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On a trip to France, millionaire Jervis Pendelton sees an 18 year old girl in an orphanage. Enchanted with her, but mindful of the difference in their ages, he sponsors her to college in New England. She writes him letters, which he doesn't read. After 3 years, he goes to visit her at a dance, not telling her that he is her benefactor. They fall in love, but the usual movie-type difficulties get in the way before they can get together at the end. Written by
John Oswalt <firstname.lastname@example.org>
Leslie Caron told Fred Astaire that she wanted to create her own costumes for the film. Astaire told her: "OK, but no feathers, please", recalling the utter exasperation he had with an elaborate ostrich feathered dress that Ginger Rogers insisted on wearing in Top Hat (1935), earning Rogers the nickname of "Feathers". Feathers started shedding from Rogers' dress, creating a huge distraction during filming. The shedding feathers nightmare was hilariously recreated in a dance in Easter Parade (1948) with Astaire and Judy Garland. See more »
When Julie draws Daddy Long Legs on the chalk board, the arms are drawn at a downward angle. In the distant shots, the arms are noticeably more horizontal. See more »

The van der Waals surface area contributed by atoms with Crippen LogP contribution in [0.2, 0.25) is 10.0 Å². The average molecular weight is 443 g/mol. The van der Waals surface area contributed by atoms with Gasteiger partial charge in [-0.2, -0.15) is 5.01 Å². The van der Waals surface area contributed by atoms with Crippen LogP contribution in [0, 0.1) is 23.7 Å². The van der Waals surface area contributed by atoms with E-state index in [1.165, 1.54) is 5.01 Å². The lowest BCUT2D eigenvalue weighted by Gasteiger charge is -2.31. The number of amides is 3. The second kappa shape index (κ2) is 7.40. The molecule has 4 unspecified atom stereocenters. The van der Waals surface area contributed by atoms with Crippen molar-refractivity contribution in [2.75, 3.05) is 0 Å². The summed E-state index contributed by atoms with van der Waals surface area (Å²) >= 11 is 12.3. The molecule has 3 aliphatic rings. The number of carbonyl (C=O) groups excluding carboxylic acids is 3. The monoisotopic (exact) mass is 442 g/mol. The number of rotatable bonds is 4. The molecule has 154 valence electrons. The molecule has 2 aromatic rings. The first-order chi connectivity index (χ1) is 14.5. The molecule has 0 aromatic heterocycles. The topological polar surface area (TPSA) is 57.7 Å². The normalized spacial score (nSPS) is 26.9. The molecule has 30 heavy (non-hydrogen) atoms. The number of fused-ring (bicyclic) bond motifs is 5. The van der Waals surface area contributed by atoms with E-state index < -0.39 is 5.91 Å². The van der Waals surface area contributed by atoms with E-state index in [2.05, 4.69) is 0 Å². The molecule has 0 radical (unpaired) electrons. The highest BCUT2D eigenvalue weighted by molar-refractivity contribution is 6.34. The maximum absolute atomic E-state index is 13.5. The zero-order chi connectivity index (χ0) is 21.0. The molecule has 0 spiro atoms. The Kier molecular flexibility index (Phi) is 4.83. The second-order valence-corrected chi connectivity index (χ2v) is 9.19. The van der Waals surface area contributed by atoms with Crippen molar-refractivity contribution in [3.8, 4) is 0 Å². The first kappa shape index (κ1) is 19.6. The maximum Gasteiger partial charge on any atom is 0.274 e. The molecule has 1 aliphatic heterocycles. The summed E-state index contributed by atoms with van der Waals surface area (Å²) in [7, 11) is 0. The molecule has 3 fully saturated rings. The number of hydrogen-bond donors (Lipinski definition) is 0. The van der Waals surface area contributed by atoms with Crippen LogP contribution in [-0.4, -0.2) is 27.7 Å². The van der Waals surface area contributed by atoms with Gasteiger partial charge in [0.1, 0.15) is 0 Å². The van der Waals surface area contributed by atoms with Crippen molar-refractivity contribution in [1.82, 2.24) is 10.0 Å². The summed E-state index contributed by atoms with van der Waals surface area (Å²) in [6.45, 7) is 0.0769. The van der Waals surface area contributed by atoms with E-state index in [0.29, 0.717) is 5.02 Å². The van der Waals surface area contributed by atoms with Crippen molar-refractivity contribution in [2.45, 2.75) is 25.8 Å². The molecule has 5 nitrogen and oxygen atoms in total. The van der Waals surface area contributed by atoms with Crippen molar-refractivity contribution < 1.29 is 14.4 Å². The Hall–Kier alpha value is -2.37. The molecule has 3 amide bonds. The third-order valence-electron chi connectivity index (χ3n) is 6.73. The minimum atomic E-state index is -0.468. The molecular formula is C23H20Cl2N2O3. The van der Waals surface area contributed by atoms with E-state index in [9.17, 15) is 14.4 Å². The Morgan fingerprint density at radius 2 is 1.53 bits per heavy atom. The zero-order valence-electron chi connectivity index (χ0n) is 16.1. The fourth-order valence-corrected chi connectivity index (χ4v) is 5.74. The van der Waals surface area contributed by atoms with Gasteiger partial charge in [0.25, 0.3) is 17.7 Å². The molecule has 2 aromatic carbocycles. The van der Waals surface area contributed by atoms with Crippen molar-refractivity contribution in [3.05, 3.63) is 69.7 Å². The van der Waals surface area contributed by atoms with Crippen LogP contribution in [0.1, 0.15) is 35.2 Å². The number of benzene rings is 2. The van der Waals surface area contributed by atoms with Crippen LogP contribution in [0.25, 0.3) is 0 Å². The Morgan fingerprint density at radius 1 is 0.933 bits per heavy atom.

I love this movie, have watched it countless times, never tire of it...except for one part: the dream sequence near the end. It's kind of tedious and I always fast forward it to the cute ending. I think it is neat that Fred wanted Leslie Caron for the part of Julie (Jerusha in the book) instead of Mitzi Gaynor. The movie would have been a dud with anyone else but Leslie in the ingenue role. She is just darling. The best scene is "Something's Gotta Give". That is one classy song and one classy scene. It has more sex appeal and chemistry than most modern romantic movies can muster.
Just one more note: Fred Clark and Thelma Ritter are quite funny, together and apart. I like the interplay between them and Fred's character Jervis, and some of the dialogue makes me burst out laughing each time I see it. Overall good 1950's musical. I liked it better than Funny Face because the character Audrey Hepburn played in that film rubbed me the wrong way. Leslie is just as sweet as a sugar plum fairy in contrast.
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